Each week, we’ll share some of our staff’s recommended local, national, and international stories. Check these articles out for news and context related to sustainability, human health, climate, environmental justice, and the economy. Follow the Punchlist to connect the dots between the built environment, the natural environment, and quality of life!
Students for Solar
Students around Pennsylvania are advocating for their schools to invest in renewable energy. Woodland Hills School District, located outside of Pittsburgh, passed a climate resolution with a goal of being carbon neutral by 2050. According to Generation180, schools using solar power in Pennsylvania doubled from 2020 to 2021. Schools around the country are implementing renewable energy sources, which reduce carbon dioxide emissions, give schools a deduction in taxes, and teach students about climate change and green energy.
The Price of Ignoring the Climate Crisis
Humans have relied on fossil fuels for hundreds of years, but as the climate crisis looms over us, the wealth we’ve accumulated may be wasted trying to protect us from the future. According to the World Economic Forum, it would cost $178 trillion to continue living as we are now with the addition of unpredictable climate change effects. Conversely, developing a green energy economy could boost the global economy by $43 trillion and add millions of jobs around the world. Eliminating fossil fuels from energy production and using other techniques to limit global warming to 1.5 degrees C would have an initial loss, but a green energy economy provides jobs, economic growth, and mitigates the climate crisis.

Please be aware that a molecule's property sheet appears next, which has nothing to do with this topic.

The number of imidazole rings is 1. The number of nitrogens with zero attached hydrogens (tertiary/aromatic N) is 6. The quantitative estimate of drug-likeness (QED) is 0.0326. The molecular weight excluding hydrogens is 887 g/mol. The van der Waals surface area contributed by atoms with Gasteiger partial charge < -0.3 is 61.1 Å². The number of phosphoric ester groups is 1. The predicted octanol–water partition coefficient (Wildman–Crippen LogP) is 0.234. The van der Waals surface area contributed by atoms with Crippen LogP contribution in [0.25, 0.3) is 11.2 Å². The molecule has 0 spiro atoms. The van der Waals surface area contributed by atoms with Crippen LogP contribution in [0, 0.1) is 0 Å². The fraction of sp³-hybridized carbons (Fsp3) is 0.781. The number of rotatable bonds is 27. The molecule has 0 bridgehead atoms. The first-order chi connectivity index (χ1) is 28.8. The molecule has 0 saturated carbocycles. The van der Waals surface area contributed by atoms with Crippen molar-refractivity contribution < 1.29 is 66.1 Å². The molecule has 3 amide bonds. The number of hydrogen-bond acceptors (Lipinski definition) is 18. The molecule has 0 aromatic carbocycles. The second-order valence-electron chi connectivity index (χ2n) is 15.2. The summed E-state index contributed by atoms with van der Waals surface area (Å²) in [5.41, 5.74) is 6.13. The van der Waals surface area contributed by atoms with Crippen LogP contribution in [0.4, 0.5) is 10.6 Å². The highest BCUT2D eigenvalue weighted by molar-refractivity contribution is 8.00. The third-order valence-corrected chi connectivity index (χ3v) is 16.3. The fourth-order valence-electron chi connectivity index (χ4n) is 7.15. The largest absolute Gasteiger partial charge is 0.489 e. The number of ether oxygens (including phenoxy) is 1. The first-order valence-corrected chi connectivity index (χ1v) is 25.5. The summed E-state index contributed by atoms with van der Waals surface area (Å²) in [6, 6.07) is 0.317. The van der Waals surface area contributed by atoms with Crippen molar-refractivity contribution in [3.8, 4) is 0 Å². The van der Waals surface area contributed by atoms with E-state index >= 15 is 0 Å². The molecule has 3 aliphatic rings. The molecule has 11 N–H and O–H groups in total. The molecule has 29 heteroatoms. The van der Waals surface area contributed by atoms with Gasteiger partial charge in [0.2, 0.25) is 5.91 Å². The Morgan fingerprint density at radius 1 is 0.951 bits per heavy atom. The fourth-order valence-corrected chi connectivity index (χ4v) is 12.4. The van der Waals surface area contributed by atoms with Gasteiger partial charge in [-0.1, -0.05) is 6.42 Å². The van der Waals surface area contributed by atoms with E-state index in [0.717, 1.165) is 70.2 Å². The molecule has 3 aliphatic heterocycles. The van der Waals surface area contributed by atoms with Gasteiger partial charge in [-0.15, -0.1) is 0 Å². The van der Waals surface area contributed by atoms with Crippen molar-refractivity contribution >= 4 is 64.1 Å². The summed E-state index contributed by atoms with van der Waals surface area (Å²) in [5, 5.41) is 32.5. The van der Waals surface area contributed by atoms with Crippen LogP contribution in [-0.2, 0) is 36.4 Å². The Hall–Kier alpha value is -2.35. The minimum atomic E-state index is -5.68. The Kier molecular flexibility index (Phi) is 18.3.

Clean Energy Development in the US
Americans rely on fossil fuel energy every day to power their homes and fuel their cars. According to RMI, a data-led nonprofit focusing on understanding climate change, Americans could save $5 billion every year by switching to renewable energy and advocating for the US government to pass clean energy tax credits. It is time to start investing in clean energy development to curb climate change, increase energy independence, and save Americans money.
The Importance of Trees
Pittsburgh has an urban tree canopy (UTC) of 42%, meaning that trees cover 42% of downtown Pittsburgh. This percentage was considered good for the US and put Pittsburgh in the top 5 for UTC. There are a lot of problems with this number, including that tree cover is not spread equally across the city. Low-income and Black communities have significantly less tree cover than white and upper-class communities. Many Pittsburgh organizations created the goal of 60% UTC, as well as teaching people about the importance of trees and why they are disproportionately spread around the city.